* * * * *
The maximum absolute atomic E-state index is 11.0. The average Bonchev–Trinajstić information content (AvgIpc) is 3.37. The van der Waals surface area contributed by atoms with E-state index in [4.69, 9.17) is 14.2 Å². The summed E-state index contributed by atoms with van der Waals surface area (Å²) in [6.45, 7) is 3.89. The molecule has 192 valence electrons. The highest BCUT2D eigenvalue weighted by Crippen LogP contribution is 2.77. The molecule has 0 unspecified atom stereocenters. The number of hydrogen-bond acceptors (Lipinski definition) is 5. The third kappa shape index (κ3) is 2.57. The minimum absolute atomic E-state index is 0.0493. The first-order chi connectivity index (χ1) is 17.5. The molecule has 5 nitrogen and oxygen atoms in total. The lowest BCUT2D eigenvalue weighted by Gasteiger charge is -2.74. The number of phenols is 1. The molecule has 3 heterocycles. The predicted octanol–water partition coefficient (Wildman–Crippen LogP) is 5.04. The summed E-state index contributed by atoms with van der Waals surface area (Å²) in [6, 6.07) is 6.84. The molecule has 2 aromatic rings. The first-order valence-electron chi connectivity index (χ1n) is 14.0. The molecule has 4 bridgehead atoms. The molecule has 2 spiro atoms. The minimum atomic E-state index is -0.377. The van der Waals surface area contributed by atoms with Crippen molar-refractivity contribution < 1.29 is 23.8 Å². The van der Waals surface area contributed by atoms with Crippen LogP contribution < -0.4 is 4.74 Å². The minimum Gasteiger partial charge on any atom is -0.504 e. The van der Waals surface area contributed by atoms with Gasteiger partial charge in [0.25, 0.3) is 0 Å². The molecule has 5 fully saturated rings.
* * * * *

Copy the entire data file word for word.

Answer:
The maximum absolute atomic E-state index is 11.0. The average Bonchev–Trinajstić information content (AvgIpc) is 3.37. The van der Waals surface area contributed by atoms with E-state index in [4.69, 9.17) is 14.2 Å². The summed E-state index contributed by atoms with van der Waals surface area (Å²) in [6.45, 7) is 3.89. The molecule has 192 valence electrons. The highest BCUT2D eigenvalue weighted by Crippen LogP contribution is 2.77. The molecule has 0 unspecified atom stereocenters. The number of hydrogen-bond acceptors (Lipinski definition) is 5. The third kappa shape index (κ3) is 2.57. The minimum absolute atomic E-state index is 0.0493. The first-order chi connectivity index (χ1) is 17.5. The molecule has 5 nitrogen and oxygen atoms in total. The lowest BCUT2D eigenvalue weighted by Gasteiger charge is -2.74. The number of phenols is 1. The molecule has 3 heterocycles. The predicted octanol–water partition coefficient (Wildman–Crippen LogP) is 5.04. The summed E-state index contributed by atoms with van der Waals surface area (Å²) in [6, 6.07) is 6.84. The molecule has 2 aromatic rings. The first-order valence-electron chi connectivity index (χ1n) is 14.0. The molecule has 4 bridgehead atoms. The molecule has 2 spiro atoms. The minimum atomic E-state index is -0.377. The van der Waals surface area contributed by atoms with Crippen molar-refractivity contribution < 1.29 is 23.8 Å². The van der Waals surface area contributed by atoms with Crippen LogP contribution < -0.4 is 4.74 Å². The minimum Gasteiger partial charge on any atom is -0.504 e. The van der Waals surface area contributed by atoms with Gasteiger partial charge in [0.25, 0.3) is 0 Å². The molecule has 5 fully saturated rings.